"It shouldn't surprise us that when the person with one of the largest followings — with 31 million followers, and one of the most publicly known celebrities in the world — makes antisemitic remarks, it's very frighting to Jewish people who are already on edge," Padilla-Goodman says. "As we see white supremacists pushing out the message 'Kanye was right' in public — like in Jacksonville over the weekend — shows how they are leveraging Ye's antisemitism and trying to normalize it across society."

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Is Antisemitism in the U.S. Getting Worse?

antisemitic incidents
In 2021, the Anti-Defamation League tabulated 2,717 antisemitic incidents across the United States. This represents a 34 percent increase over the 2,026 incidents recorded in 2020. Anti-Defamation League

According the ADL, 2,717 antisemitic incidents in the U.S. were reported to the group in 2021, a jump of 34 percent over the numbers reported in 2020 and the highest number on record since ADL began tracking them in 1979. New York, New Jersey, California, Michigan and Texas had the highest number of incidents, and account for more than 58 percent of the total, though all 50 states reported at least some.

But the overall spike in antisemitic acts is undeniable, and it prompts a simple question with no easy answers: Why? Why so much hate?

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"We're seeing national leaders retweeting content from white nationalists, or using words and phrases from white supremacists in public speeches," Padilla-Goodman says. "We're seeing religious leaders, like Louis Farrakhan, who have been calling Jews 'termites' forever and continues to do so, being more openly embraced. We're just seeing a lot more antisemitism entering into the mainstream than we're comfortable with."

This move toward a more hostile public discourse plays out in antisemitic acts, Padilla-Goodman says. And, like antisemitism itself, it is not new.

Throughout history, she says, when antisemitism has spiked or manifested, it's always during times of economic or social crisis, or during times of unrest. "It's times when we hearken back to fear-mongering or hatred. Antisemitism is always there and always goes hand-in-hand with almost any other kind of bias and bigotry," Padilla-Goodman says. "We understand that those who hate the Jews generally hate someone else. We understand that it is our responsibility, as Jews as well as people fighting hate, to speak up for everyone."

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What Lies Ahead?

Pyramid of Hate
The Pyramid of Hate shows biased behaviors, growing in complexity from the bottom to the top. Although the behaviors at each level negatively impact individuals and groups, as one moves up the pyramid, the behaviors have more life-threatening consequences. Ant-Defamation League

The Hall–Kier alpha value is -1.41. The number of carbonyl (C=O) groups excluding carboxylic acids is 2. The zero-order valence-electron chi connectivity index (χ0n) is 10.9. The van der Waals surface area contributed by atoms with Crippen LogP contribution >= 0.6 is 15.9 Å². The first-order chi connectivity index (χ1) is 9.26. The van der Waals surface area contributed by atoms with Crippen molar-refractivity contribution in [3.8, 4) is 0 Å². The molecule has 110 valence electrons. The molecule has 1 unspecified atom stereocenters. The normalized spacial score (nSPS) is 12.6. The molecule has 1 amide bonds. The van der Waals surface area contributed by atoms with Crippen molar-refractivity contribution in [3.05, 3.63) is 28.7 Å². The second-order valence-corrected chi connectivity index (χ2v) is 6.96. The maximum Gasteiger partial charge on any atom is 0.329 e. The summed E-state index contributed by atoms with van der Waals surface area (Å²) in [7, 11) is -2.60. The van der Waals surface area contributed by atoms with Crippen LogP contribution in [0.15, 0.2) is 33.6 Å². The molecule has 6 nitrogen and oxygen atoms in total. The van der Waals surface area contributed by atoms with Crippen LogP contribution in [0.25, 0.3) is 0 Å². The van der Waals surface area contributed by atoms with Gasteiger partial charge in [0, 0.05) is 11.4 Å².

In tumultuous times like these that are seemingly filled with anger and hatred, it's hard to see antisemitism as something that ever will be relegated to a historical footnote. But local groups, as well as national and international ones, continue to reject the hatred associated with antisemitism and work to educate young people on its dangers.

Much of that effort begins with those who are in positions of power and influence. That includes CEOs of companies like Gap, Balenciaga, Creative Artists Agency (CAA) and Adidas, which all cut ties with West because of his remarks.

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"Adidas' decision to end its partnership with Ye in response to his vicious antisemitic remarks is a very positive outcome," Padilla-Goodman says. "It shows that antisemitism is unacceptable and creates consequences. Without a doubt, Adidas has done the right thing. We wish Adidas had done it sooner, but I am glad they are making a clear statement that they are not going to do business with bigots."

While West continues to double down on his antisemitic rhetoric, the ADL suggests turning his statements into teachable moments for young people, especially those who might follow him on social media or be fans of his music. The site provides resources for ways to engage with youth and how to discuss their own implicit biases.

So while we may never change West's attitude toward the Jewish people, it is still possible to show young people and his followers how harmful his behavior is. The ADL says the best way to raise awareness is to point it and learn from it.

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Originally Published: Oct 31, 2018